If you're seeing this message, it means we're having trouble loading external resources on our website.

If you're behind a web filter, please make sure that the domains *.kastatic.org and *.kasandbox.org are unblocked.

Main content

1. Two headed robots

What happens if the director changes their mind and asks for two headed robots? With combinatorics, you can figure out the total number of unique robots you can create. Just multiply the choices for each part. For example, if a robot has two different heads, a body, and arms, the total combinations are H times (H-1) times B times A.

Want to join the conversation?

Video transcript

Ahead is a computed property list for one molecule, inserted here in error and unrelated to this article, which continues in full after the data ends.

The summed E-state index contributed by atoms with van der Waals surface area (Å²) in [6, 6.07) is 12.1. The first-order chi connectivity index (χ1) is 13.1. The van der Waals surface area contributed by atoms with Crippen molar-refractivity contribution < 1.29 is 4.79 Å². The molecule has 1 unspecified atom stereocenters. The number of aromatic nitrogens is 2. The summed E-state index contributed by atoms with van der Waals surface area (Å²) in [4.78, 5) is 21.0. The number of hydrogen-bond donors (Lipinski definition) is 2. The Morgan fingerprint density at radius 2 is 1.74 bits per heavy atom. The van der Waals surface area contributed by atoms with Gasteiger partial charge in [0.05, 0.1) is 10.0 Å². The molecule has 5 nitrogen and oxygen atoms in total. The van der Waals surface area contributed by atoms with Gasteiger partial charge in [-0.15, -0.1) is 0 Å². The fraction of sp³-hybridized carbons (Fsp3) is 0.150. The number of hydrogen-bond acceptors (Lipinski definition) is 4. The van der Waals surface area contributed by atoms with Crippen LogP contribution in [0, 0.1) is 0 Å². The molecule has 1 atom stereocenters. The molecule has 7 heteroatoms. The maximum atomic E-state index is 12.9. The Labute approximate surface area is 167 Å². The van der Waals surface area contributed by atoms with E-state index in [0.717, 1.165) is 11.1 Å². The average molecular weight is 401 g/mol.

- Great job completing the last tutorial! You made both the director and the producer very happy. Sometimes our directors change their minds when they see their drawings translated to 3D computer graphics. In fact, sometimes our directors change their minds a lot, and we need to be able to adapt to those changes. So let's say we have a director that wants a robot with two heads, but each head has to be different. That is, the director doesn't want a robot with two copies of the same head. Now a robot consists of two heads, a body, and arms. We'd like to know how many of those we can have if we have H heads, B bodies, and A arms. We saw that by using a Tree Diagram we could multiply the number of each kind of part together to get the total number of combinations. Well, we have H choices for the first head, but since the second head has to be different, we only have H minus one choices for the second head. As before, we have B choices for bodies and A choices for arms, for a total of H times H minus one times B times A combinations. So it's all about multiplying together all the choices you have at each stage. Mathematicians make up words for everything. They use the word combinatorics to refer to this type of counting. The next exercise will give you a chance to practice with other combinations.